LONDON (Reuters) - British house prices rose at their fastest annual pace in more than three years this month, helped by government schemes to boost lending and a brighter economic outlook, data from mortgage lender Nationwide showed on Thursday.
Earlier this week Bank of England Governor Mark Carney said higher house prices were one of the main factors driving Britain’s economic recovery, and played down concerns that the rapid increase risked turning into a bubble.
Nationwide said house prices in October were 5.8 percent higher than a year earlier, compared to a 5.0 percent rise the month before. This was the biggest annual jump since July 2010 and above economists’ forecasts of a 5.1 percent rise.
Prices in the three months to October rose at the fastest rate since the end of 2009, when there was a brief rebound from price falls of around 20 percent due to the financial crisis.
“The ability to buy has been supported by continued gains in employment and policy measures ... which have improved the availability and lowered the cost of credit,” said Nationwide’s chief economist Robert Gardner.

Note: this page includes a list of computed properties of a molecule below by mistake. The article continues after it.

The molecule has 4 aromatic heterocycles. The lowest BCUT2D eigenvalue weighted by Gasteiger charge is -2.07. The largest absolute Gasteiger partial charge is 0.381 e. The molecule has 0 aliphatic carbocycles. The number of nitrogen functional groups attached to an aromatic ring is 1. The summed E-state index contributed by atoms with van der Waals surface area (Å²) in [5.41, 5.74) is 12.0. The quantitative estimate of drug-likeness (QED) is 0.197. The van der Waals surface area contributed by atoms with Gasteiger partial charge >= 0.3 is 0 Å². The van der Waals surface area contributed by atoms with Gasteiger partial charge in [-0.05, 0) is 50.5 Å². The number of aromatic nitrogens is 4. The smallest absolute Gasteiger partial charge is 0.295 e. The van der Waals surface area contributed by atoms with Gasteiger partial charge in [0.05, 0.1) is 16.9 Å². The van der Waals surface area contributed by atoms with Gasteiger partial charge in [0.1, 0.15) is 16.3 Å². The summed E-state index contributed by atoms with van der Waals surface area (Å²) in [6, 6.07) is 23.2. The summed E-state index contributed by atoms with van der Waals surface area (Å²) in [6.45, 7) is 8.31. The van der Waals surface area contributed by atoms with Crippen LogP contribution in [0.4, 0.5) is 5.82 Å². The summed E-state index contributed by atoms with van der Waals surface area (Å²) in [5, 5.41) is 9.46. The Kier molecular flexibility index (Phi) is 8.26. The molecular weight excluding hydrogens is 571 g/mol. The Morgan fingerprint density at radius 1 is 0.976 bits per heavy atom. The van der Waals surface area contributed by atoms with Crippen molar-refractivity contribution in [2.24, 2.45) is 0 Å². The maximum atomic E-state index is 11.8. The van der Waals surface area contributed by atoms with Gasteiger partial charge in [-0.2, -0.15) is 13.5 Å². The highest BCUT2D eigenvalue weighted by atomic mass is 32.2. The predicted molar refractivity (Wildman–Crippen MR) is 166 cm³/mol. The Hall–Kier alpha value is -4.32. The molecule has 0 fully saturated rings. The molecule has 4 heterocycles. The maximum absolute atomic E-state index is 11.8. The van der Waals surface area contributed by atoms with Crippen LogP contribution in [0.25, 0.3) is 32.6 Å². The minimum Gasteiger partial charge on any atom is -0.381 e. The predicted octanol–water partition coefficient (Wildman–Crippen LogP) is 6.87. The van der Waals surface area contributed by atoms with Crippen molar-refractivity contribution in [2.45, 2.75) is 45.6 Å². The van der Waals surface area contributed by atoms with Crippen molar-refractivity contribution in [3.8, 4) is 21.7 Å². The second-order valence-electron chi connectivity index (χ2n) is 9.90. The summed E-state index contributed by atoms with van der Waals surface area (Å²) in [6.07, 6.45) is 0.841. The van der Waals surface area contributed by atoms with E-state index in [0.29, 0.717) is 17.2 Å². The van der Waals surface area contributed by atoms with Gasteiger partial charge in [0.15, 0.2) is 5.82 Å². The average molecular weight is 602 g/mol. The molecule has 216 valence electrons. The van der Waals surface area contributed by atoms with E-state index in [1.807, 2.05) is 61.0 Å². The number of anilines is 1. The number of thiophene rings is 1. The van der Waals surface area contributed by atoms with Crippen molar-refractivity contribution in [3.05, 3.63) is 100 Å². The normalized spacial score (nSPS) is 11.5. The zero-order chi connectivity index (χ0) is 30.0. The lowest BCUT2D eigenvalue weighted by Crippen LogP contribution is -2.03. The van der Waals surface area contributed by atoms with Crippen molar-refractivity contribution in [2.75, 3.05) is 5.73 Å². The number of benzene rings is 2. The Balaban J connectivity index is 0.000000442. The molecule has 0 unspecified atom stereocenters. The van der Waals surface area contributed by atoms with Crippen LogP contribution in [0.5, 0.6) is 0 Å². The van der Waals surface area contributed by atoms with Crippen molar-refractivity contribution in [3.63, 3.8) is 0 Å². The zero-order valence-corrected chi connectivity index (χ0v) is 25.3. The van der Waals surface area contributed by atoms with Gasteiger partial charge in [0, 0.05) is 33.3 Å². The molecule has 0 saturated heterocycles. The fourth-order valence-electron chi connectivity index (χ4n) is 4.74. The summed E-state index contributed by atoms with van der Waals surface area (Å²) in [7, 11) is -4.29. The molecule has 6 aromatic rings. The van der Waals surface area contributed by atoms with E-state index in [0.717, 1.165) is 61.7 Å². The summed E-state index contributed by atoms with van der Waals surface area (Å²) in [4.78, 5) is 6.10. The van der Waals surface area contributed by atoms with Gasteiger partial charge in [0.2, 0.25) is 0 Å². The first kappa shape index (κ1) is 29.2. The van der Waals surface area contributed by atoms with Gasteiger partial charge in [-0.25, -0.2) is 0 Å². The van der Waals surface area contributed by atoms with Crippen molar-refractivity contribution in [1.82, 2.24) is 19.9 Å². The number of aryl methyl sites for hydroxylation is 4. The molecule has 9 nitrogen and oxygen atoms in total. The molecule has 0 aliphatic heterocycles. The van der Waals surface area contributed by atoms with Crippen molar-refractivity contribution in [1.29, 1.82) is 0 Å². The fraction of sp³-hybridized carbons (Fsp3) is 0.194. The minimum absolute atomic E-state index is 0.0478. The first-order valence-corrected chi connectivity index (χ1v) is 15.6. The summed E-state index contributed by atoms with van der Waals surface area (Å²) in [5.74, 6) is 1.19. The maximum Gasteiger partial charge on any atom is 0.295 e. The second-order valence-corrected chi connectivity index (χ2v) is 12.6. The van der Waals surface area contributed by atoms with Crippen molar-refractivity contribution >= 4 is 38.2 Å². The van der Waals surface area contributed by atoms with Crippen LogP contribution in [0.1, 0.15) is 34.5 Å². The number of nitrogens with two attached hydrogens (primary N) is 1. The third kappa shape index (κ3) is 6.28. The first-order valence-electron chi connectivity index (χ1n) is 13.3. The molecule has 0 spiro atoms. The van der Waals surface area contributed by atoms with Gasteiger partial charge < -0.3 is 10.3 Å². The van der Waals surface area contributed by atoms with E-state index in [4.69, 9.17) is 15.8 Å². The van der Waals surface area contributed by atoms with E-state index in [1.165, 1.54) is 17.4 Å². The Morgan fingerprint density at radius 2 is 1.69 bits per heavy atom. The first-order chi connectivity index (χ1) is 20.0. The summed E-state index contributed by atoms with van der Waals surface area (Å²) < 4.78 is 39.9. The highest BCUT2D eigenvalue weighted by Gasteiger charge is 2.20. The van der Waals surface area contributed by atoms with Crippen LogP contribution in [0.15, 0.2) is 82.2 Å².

At the start of October, Britain’s government expanded its Help to Buy scheme to make it easier for home-buyers to get a mortgage for more than 80 percent of the value of a property.
The government hopes the scheme will spur the construction of new homes, but many economists expect its main impact will be to push up house prices further.
Analysts at UBS Wealth Management forecast on Wednesday that prices would rise 10 percent next year, which they said could add 0.9 percent to gross domestic product over time, mostly due to wealth effects boosting consumer morale.
However, Nationwide warned that the affordability of housing would become stretched without further construction.
For now price rises are concentrated in London and surrounding regions, and the Bank of England has played down suggestions that a price bubble may be building.
House prices are around 7 percent below the peak reached in late 2007, Nationwide said.
Reporting by David Milliken; Editing by Hugh Lawson